You Call That Your Best Offer?
| ST. LOUIS
Be ready to negotiate financial aid offers, especially from private colleges.
Negotiation has become the name of the game. Thanks to a federal lawsuit, colleges no longer standardize aid packages for students accepted at more than one school.
"Now the packages are all over the place," says Kalman Chany, author of "Paying for College Without Going Broke."
Colleges use financial aid to attract desirable students. "[Aid] depends not only on their estimation of what you're able to pay but very keenly on how badly they want you," says Morton Schapiro, an economist at the University of Southern California in Los Angeles and author of "The Student Aid Game."
What if the offer from your No. 1 school comes in way below expectations?
* Wait a day or so. Financial-aid offices are deluged with calls right after the letters go out.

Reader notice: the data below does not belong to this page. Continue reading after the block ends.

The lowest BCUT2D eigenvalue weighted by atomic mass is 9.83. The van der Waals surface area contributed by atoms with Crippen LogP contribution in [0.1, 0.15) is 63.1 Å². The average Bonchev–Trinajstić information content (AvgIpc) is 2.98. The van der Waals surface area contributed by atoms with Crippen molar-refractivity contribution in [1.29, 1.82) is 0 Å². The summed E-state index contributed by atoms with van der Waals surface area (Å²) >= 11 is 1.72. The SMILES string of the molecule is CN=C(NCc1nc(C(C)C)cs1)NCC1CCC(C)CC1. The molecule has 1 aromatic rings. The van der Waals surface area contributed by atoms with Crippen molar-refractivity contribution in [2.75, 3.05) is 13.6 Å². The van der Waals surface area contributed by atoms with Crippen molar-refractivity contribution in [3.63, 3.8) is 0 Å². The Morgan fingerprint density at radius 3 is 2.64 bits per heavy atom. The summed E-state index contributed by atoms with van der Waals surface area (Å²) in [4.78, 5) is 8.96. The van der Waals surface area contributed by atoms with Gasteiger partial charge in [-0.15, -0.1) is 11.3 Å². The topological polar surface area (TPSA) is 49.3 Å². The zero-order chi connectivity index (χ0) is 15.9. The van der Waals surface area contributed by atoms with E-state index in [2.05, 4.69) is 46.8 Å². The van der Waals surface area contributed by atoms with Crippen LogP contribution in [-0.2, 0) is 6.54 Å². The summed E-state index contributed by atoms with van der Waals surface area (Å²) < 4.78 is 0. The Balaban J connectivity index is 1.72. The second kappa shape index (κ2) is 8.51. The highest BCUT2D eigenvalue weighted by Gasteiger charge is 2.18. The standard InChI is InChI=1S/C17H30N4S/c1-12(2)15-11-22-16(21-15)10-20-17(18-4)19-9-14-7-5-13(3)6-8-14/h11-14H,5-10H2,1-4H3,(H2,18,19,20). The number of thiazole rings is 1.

Call, but be prepared. "You've got one shot to plead your case," Mr. Chany says. "Think out your game plan." Outline any special circumstances that don't show up on the aid forms: changes in your financial situation, or high unreimbursed employment expenses, for example.
* Share offers from other schools. "Parents are now more likely to fax aid offers to another institution," Mr. Schapiro says. You may meet mixed results, but you have little to lose.
* Don't reveal too much. If you're a sure thing, the school has no incentive to sweeten its offer.
Financial-aid officers don't like to admit that they're open to dickering, of course. And "at most public institutions, there is no negotiation process," says Linda Gonzalez-Hensgen, director of financial aid at the University of Texas, El Paso.